May 17, 2020

WannaCry: Can Microsoft’s ‘Digital Geneva Convention’ ever be achieved?

Cyber Security
Romily Broad
3 min
How to tackle ransomeware
The WannaCry ransomware attack has now spread its crippling influence across thousands of organisations, public and private, in 200 countries. As the fa...

The WannaCry ransomware attack has now spread its crippling influence across thousands of organisations, public and private, in 200 countries. As the fallout settles the cost is being counted, and fingers are being pointed.

The Windows vulnerability at the heart of the WannaCry crisis has put Microsoft itself in the frame, along with organisations’ inadequate security procedures, governments’ inadequate funding, and even inadequate IT professionals. Lots of fingers, lots of pointing.

They’d all be pointed at the culprits themselves, of course, if they knew who they were.

Which is a problem that immediately confronts Microsoft’s reassertion this week that it wants to see the creation of a Digital Geneva Convention.

The world should collaborate to build a supranational entity that sets universal rules and enforces them in the event of transgression, argues Microsoft president and chief legal officer Brad Smith. The convention would exist principally as a defence against nation-state digital malfeasance, but in partnership with private industry would help raise security standards everywhere.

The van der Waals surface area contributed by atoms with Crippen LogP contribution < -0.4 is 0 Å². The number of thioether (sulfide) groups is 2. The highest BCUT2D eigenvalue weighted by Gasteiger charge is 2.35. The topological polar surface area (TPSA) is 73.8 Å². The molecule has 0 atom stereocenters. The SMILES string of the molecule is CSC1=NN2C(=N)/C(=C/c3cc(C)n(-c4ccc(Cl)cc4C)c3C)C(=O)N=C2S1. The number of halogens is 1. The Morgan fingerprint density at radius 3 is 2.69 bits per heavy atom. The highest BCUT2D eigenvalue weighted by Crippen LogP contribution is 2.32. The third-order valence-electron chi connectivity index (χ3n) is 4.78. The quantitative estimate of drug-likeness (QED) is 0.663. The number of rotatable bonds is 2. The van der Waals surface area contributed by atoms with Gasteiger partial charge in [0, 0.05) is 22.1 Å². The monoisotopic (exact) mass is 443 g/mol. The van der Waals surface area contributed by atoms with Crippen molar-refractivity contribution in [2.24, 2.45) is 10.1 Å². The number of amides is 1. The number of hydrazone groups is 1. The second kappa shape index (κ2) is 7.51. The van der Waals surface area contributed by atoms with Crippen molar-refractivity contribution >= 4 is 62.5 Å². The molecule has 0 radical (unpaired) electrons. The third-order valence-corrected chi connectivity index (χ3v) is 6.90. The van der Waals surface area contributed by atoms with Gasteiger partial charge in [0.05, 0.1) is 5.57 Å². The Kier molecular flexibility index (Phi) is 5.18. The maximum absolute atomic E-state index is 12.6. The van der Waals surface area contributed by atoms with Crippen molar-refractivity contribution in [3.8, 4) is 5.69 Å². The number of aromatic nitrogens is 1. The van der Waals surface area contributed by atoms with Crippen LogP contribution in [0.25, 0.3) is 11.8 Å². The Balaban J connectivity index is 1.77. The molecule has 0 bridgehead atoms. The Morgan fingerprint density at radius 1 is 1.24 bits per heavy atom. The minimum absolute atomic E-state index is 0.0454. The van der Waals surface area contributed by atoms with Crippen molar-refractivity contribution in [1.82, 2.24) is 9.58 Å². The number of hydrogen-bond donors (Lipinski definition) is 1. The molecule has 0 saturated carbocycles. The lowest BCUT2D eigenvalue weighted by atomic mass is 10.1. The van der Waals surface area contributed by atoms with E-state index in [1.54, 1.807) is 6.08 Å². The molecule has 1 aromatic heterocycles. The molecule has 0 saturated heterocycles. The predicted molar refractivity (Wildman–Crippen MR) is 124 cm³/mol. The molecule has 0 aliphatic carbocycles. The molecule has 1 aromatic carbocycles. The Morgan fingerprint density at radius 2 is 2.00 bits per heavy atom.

But how would it be policed and enforced, particularly in a case like WannaCry, where code constructed by a government – the ironically named National Security Agency in this case – was stolen and turned against the world by invisible actors in the name of making a quick buck?

Mark Skilton, cyber security researcher and author (Building Digital Ecosystems, The Fourth Industrial Revolution), says individuals and companies have already lost the ability to protect themselves in what is now an “open, full scale war” with cybercriminals, and agrees with Microsoft that they need more protection.

"This attack has shown there needs to be a cyber police force at a global level to help manage these escalating threats with the right level of specialist skills, and not just vendors sorting it out for themselves,” he says.

"Microsoft is right to call for a 'Digital Geneva Convention of rights'; the risk and impact of cyber weapons can do the same or more harm than physical weapons. It can indirectly kill patients, change traffic controls, alter car onboard steering systems, change election outcomes, and more."

But, while desirable, he admits it wouldn’t be easy: "Governing the digital world is much harder as the identity of people and things is obfuscated, partly due to the paradox of the need for privacy, but also from the nature of digital data that is re-coded, redactable and transmutable.”

Lee Meyrick, director of information management at leading data-investigation firm Nuix, concurs. It’s all too easy for the bad guys to spoof the origin of their malware and avoid detection, he says.

“A Digital Geneva Convention is unfortunately a far-fetched idea. Internet governance ultimately comes down to questions of attribution, and the fact remains that definitive attribution is a tremendously difficult thing.

“It would be hard for such a convention to police threats if they don’t know where they are coming from. The NHS attack is a case in point; while it appears the attack was deliberate, it is more likely collateral damage from an attack that has been able to propagate very well.

So while an internationally agreed legal framework may serve to underpin a coordinated approach to cybercrime, it will ultimately only be enforceable by the same people tasked with the job already: Us - individuals and organisations throughout the digital ecosystem.